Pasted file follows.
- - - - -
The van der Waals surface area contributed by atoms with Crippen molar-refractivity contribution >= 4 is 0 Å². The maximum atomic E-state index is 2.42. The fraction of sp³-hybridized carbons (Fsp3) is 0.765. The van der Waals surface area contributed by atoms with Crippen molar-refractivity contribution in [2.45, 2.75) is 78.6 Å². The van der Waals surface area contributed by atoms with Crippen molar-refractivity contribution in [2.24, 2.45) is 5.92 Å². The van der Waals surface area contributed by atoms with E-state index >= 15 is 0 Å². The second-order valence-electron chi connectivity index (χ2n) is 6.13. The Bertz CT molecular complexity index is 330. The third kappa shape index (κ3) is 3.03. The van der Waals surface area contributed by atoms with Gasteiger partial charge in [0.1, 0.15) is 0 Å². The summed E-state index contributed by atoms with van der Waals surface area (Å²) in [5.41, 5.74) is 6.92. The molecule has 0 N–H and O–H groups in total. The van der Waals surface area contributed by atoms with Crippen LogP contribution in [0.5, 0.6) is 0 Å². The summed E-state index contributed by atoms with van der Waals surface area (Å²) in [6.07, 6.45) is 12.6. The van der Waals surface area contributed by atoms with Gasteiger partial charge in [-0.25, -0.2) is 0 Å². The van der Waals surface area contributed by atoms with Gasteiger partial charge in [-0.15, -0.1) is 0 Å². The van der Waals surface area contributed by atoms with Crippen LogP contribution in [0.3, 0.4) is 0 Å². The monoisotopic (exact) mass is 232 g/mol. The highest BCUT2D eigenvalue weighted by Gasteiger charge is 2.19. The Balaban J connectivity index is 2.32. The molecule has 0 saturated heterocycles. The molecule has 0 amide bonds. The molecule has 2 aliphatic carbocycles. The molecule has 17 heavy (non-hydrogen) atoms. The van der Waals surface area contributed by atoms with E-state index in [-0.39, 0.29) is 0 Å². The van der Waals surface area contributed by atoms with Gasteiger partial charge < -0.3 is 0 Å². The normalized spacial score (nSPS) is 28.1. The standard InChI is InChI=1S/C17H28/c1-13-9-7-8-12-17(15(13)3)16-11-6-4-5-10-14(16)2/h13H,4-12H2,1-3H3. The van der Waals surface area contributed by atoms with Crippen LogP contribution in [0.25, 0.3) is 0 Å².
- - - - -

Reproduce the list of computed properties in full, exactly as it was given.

The van der Waals surface area contributed by atoms with Crippen molar-refractivity contribution >= 4 is 0 Å². The maximum atomic E-state index is 2.42. The fraction of sp³-hybridized carbons (Fsp3) is 0.765. The van der Waals surface area contributed by atoms with Crippen molar-refractivity contribution in [2.45, 2.75) is 78.6 Å². The van der Waals surface area contributed by atoms with Crippen molar-refractivity contribution in [2.24, 2.45) is 5.92 Å². The van der Waals surface area contributed by atoms with E-state index >= 15 is 0 Å². The second-order valence-electron chi connectivity index (χ2n) is 6.13. The Bertz CT molecular complexity index is 330. The third kappa shape index (κ3) is 3.03. The van der Waals surface area contributed by atoms with Gasteiger partial charge in [0.1, 0.15) is 0 Å². The summed E-state index contributed by atoms with van der Waals surface area (Å²) in [5.41, 5.74) is 6.92. The molecule has 0 N–H and O–H groups in total. The van der Waals surface area contributed by atoms with Crippen LogP contribution in [0.5, 0.6) is 0 Å². The summed E-state index contributed by atoms with van der Waals surface area (Å²) in [6.07, 6.45) is 12.6. The van der Waals surface area contributed by atoms with Gasteiger partial charge in [-0.25, -0.2) is 0 Å². The van der Waals surface area contributed by atoms with Gasteiger partial charge in [-0.15, -0.1) is 0 Å². The van der Waals surface area contributed by atoms with Crippen LogP contribution in [0.3, 0.4) is 0 Å². The monoisotopic (exact) mass is 232 g/mol. The highest BCUT2D eigenvalue weighted by Gasteiger charge is 2.19. The Balaban J connectivity index is 2.32. The molecule has 0 saturated heterocycles. The molecule has 0 amide bonds. The molecule has 2 aliphatic carbocycles. The molecule has 17 heavy (non-hydrogen) atoms. The van der Waals surface area contributed by atoms with E-state index in [-0.39, 0.29) is 0 Å². The van der Waals surface area contributed by atoms with Gasteiger partial charge < -0.3 is 0 Å². The normalized spacial score (nSPS) is 28.1. The standard InChI is InChI=1S/C17H28/c1-13-9-7-8-12-17(15(13)3)16-11-6-4-5-10-14(16)2/h13H,4-12H2,1-3H3. The van der Waals surface area contributed by atoms with Crippen LogP contribution in [0.25, 0.3) is 0 Å².